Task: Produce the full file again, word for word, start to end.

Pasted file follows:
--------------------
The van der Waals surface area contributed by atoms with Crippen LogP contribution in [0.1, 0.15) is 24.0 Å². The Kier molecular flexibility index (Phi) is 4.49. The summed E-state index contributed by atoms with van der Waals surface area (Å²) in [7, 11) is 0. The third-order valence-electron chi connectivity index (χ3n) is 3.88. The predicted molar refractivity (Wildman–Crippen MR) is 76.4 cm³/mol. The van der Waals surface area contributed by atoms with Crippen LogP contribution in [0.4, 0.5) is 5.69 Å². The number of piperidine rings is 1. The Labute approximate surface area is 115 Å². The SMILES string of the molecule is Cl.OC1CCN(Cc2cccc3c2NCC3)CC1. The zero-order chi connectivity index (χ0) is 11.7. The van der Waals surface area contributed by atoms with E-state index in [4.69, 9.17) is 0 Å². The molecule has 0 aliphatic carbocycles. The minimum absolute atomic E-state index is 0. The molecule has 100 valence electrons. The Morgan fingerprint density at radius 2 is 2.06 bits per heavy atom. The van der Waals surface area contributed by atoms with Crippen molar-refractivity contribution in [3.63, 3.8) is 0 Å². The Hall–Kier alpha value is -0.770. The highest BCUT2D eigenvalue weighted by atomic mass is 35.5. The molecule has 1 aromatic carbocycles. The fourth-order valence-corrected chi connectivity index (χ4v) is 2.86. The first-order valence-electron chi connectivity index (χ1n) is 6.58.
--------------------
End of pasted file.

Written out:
The van der Waals surface area contributed by atoms with Crippen LogP contribution in [0.1, 0.15) is 24.0 Å². The Kier molecular flexibility index (Phi) is 4.49. The summed E-state index contributed by atoms with van der Waals surface area (Å²) in [7, 11) is 0. The third-order valence-electron chi connectivity index (χ3n) is 3.88. The predicted molar refractivity (Wildman–Crippen MR) is 76.4 cm³/mol. The van der Waals surface area contributed by atoms with Crippen LogP contribution in [0.4, 0.5) is 5.69 Å². The number of piperidine rings is 1. The Labute approximate surface area is 115 Å². The SMILES string of the molecule is Cl.OC1CCN(Cc2cccc3c2NCC3)CC1. The zero-order chi connectivity index (χ0) is 11.7. The van der Waals surface area contributed by atoms with E-state index in [4.69, 9.17) is 0 Å². The molecule has 0 aliphatic carbocycles. The minimum absolute atomic E-state index is 0. The molecule has 100 valence electrons. The Morgan fingerprint density at radius 2 is 2.06 bits per heavy atom. The van der Waals surface area contributed by atoms with Crippen molar-refractivity contribution in [3.63, 3.8) is 0 Å². The Hall–Kier alpha value is -0.770. The highest BCUT2D eigenvalue weighted by atomic mass is 35.5. The molecule has 1 aromatic carbocycles. The fourth-order valence-corrected chi connectivity index (χ4v) is 2.86. The first-order valence-electron chi connectivity index (χ1n) is 6.58.